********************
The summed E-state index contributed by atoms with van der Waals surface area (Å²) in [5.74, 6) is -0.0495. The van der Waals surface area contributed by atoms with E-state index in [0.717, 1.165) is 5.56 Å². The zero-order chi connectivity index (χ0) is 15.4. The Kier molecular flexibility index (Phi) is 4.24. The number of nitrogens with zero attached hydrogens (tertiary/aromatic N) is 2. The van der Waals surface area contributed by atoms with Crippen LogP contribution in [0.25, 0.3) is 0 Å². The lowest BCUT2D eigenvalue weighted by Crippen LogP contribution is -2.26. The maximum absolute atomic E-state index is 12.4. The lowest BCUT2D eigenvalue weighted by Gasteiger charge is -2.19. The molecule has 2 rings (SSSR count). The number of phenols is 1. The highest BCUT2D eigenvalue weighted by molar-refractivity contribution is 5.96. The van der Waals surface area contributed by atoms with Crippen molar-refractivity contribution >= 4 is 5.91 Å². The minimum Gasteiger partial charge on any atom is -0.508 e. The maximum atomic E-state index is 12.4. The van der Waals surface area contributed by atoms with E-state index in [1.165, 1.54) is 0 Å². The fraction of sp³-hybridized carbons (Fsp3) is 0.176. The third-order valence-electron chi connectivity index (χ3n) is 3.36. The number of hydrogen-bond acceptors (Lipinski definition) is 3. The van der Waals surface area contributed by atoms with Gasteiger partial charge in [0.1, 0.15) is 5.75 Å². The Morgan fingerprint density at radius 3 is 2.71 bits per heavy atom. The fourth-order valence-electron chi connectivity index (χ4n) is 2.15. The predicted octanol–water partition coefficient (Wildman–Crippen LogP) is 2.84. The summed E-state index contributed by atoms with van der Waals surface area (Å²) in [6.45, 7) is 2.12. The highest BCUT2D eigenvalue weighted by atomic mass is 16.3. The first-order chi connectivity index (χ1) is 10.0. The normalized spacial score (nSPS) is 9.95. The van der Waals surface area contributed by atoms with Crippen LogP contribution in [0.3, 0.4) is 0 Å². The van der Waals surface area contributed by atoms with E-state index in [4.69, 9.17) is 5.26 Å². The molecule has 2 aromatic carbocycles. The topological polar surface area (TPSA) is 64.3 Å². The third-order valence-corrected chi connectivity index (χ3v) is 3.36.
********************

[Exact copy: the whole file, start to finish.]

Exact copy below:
The summed E-state index contributed by atoms with van der Waals surface area (Å²) in [5.74, 6) is -0.0495. The van der Waals surface area contributed by atoms with E-state index in [0.717, 1.165) is 5.56 Å². The zero-order chi connectivity index (χ0) is 15.4. The Kier molecular flexibility index (Phi) is 4.24. The number of nitrogens with zero attached hydrogens (tertiary/aromatic N) is 2. The van der Waals surface area contributed by atoms with Crippen LogP contribution in [0.25, 0.3) is 0 Å². The lowest BCUT2D eigenvalue weighted by Crippen LogP contribution is -2.26. The maximum absolute atomic E-state index is 12.4. The lowest BCUT2D eigenvalue weighted by Gasteiger charge is -2.19. The molecule has 2 rings (SSSR count). The number of phenols is 1. The highest BCUT2D eigenvalue weighted by molar-refractivity contribution is 5.96. The van der Waals surface area contributed by atoms with Crippen molar-refractivity contribution >= 4 is 5.91 Å². The minimum Gasteiger partial charge on any atom is -0.508 e. The maximum atomic E-state index is 12.4. The van der Waals surface area contributed by atoms with E-state index in [1.165, 1.54) is 0 Å². The fraction of sp³-hybridized carbons (Fsp3) is 0.176. The third-order valence-electron chi connectivity index (χ3n) is 3.36. The number of hydrogen-bond acceptors (Lipinski definition) is 3. The van der Waals surface area contributed by atoms with Gasteiger partial charge in [0.1, 0.15) is 5.75 Å². The Morgan fingerprint density at radius 3 is 2.71 bits per heavy atom. The fourth-order valence-electron chi connectivity index (χ4n) is 2.15. The predicted octanol–water partition coefficient (Wildman–Crippen LogP) is 2.84. The summed E-state index contributed by atoms with van der Waals surface area (Å²) in [6.45, 7) is 2.12. The highest BCUT2D eigenvalue weighted by atomic mass is 16.3. The first-order chi connectivity index (χ1) is 10.0. The normalized spacial score (nSPS) is 9.95. The van der Waals surface area contributed by atoms with Crippen LogP contribution in [0.3, 0.4) is 0 Å². The van der Waals surface area contributed by atoms with E-state index in [4.69, 9.17) is 5.26 Å². The molecule has 2 aromatic carbocycles. The topological polar surface area (TPSA) is 64.3 Å². The third-order valence-corrected chi connectivity index (χ3v) is 3.36.